The sphagnum peat moss we use has been kindly donated to us and is unfortunately not locally available; however, you can readily find peat moss and Perlite at Home Depot and Lowes as well as local gardening supply stores. We favor the turkey litter and worm castings from Tree Amigos in Davie; you can find some also at the big box stores, can’t vouch for the quality. As for our homemade compost, well, you can read all about that here: Compost It!


Bag of Perlite


Sphagnum Peat Moss

Homemade potting mix for transplants


3. How we prepare the planting media for our garden beds:

The biggest change we have made in this category is to add a substantial amount of perlite to what we are using. Right now we are mixing the following together in equal amounts (one-third each):

  • Composted soil from tree mulch (source/process explained in this prior post mentioned above)
  • Peat moss
  • Perlite (or, a mixture of 5 parts Perlite to 1 part Vermiculite, if desired)

After preparing the soil by thoroughly mixing these three components together in the top portion of the bed, we may also add some purchased composted manure, i.e. a thin layer mixed in at the surface. Once our mix is ready for planting, we will add our own homemade rich compost to the soil where each plant is transplanted. Because we have so many beds in our garden, we cannot possibly add our compost to all of the soil at once, so we use it in a very concentrated way.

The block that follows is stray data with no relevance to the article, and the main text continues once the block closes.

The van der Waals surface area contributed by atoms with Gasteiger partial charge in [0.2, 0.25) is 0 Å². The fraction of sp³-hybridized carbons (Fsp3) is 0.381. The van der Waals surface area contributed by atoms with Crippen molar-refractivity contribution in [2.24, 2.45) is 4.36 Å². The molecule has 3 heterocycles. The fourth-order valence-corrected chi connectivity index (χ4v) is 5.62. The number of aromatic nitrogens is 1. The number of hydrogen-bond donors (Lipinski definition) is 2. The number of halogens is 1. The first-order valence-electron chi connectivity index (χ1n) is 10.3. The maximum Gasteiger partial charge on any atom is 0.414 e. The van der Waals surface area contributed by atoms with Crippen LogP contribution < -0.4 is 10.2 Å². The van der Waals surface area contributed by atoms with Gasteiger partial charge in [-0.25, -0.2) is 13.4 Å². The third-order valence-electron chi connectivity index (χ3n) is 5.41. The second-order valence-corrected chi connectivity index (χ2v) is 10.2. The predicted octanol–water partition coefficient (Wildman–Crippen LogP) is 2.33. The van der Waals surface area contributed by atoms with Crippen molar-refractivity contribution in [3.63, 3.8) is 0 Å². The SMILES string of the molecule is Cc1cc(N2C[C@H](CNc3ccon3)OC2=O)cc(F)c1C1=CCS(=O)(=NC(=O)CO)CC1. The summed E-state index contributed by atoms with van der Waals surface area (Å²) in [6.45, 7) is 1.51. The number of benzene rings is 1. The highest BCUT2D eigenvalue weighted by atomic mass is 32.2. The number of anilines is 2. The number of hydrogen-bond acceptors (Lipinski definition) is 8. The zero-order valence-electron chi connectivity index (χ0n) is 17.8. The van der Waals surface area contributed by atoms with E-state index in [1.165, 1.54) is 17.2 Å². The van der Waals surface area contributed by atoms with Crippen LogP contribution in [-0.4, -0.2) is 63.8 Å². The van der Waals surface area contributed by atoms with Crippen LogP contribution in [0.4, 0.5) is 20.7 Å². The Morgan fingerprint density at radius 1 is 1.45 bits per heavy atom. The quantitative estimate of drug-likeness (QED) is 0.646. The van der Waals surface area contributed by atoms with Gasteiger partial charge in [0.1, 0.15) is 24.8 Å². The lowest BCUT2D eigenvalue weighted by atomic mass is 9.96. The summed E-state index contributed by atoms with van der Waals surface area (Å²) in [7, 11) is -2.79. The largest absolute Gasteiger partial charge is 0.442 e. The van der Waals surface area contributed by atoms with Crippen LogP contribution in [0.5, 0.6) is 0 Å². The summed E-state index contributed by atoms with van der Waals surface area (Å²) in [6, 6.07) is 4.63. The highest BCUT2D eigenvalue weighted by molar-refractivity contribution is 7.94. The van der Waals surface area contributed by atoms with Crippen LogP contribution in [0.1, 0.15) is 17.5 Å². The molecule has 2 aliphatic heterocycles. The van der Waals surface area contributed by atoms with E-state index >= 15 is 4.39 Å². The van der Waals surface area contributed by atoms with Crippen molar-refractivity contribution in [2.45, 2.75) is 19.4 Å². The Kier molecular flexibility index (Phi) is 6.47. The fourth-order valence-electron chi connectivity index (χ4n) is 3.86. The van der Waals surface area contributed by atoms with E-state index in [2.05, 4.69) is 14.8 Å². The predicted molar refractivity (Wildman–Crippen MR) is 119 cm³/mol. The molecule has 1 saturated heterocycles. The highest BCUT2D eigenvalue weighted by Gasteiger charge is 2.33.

We have also experimented (new this year) with buying compressed bales of potting media and adding our own compost or commercial composted manure to it – recommended by a local gardening expert. The problem with that is, we already have so much peat and composted soil on hand, that we decided to use that up before considering converting to the compressed bales as our main media. We do have a few beds we’re experimenting with using the bales, and our plants are doing well in it so far this year, in fact, we are growing much better vegetables in this media than in anything else we’ve used. We have decided to continue, little by little, to convert our beds to this media. 


Bag of compressed potting media

Compressed bale of potting media

Bag of composted manure

Garden bed sectioned off with string

Ready to plant!

So that’s our update on preparing the soil. As we continue to experiment with what works best for the food we grow in our organic garden, we will share what we’ve learned. Be aware that there are many, many suggested formulas out there that you can access – the key is in your experimentation and finding what works for you. Happy Gardening!